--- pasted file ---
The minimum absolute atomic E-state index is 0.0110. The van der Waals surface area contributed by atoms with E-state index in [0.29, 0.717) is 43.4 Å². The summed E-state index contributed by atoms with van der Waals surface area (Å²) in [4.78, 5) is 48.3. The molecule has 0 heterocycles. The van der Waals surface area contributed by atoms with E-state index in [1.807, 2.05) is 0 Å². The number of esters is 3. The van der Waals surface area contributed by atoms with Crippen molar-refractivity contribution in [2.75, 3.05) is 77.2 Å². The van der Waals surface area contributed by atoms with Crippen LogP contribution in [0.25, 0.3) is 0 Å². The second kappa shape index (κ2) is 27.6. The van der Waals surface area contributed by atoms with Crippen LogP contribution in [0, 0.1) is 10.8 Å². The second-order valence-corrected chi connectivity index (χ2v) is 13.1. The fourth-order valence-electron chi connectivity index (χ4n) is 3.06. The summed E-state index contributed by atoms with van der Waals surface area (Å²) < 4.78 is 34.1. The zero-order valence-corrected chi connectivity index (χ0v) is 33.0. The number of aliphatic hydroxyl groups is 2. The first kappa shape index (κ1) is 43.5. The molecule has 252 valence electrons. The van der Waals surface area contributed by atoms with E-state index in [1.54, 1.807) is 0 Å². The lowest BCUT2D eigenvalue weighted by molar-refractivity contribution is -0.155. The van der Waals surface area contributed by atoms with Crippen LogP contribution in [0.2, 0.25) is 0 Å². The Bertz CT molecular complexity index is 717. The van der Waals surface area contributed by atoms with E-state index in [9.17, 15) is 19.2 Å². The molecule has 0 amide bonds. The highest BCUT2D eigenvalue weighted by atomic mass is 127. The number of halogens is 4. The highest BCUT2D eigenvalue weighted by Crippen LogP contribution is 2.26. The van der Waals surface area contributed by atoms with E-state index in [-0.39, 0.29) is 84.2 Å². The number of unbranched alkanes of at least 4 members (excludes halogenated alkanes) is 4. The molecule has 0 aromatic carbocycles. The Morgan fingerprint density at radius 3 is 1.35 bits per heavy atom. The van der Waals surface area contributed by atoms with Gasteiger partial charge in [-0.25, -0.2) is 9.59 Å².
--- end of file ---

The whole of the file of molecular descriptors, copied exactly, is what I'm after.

The minimum absolute atomic E-state index is 0.0110. The van der Waals surface area contributed by atoms with E-state index in [0.29, 0.717) is 43.4 Å². The summed E-state index contributed by atoms with van der Waals surface area (Å²) in [4.78, 5) is 48.3. The molecule has 0 heterocycles. The van der Waals surface area contributed by atoms with E-state index in [1.807, 2.05) is 0 Å². The number of esters is 3. The van der Waals surface area contributed by atoms with Crippen molar-refractivity contribution in [2.75, 3.05) is 77.2 Å². The van der Waals surface area contributed by atoms with Crippen LogP contribution in [0.25, 0.3) is 0 Å². The second kappa shape index (κ2) is 27.6. The van der Waals surface area contributed by atoms with Crippen LogP contribution in [0, 0.1) is 10.8 Å². The second-order valence-corrected chi connectivity index (χ2v) is 13.1. The fourth-order valence-electron chi connectivity index (χ4n) is 3.06. The summed E-state index contributed by atoms with van der Waals surface area (Å²) < 4.78 is 34.1. The zero-order valence-corrected chi connectivity index (χ0v) is 33.0. The number of aliphatic hydroxyl groups is 2. The first kappa shape index (κ1) is 43.5. The molecule has 252 valence electrons. The van der Waals surface area contributed by atoms with E-state index in [1.54, 1.807) is 0 Å². The lowest BCUT2D eigenvalue weighted by molar-refractivity contribution is -0.155. The van der Waals surface area contributed by atoms with Crippen LogP contribution in [0.2, 0.25) is 0 Å². The Bertz CT molecular complexity index is 717. The van der Waals surface area contributed by atoms with E-state index in [9.17, 15) is 19.2 Å². The molecule has 0 amide bonds. The highest BCUT2D eigenvalue weighted by atomic mass is 127. The number of halogens is 4. The highest BCUT2D eigenvalue weighted by Crippen LogP contribution is 2.26. The van der Waals surface area contributed by atoms with E-state index in [-0.39, 0.29) is 84.2 Å². The number of unbranched alkanes of at least 4 members (excludes halogenated alkanes) is 4. The molecule has 0 aromatic carbocycles. The Morgan fingerprint density at radius 3 is 1.35 bits per heavy atom. The van der Waals surface area contributed by atoms with Gasteiger partial charge in [-0.25, -0.2) is 9.59 Å².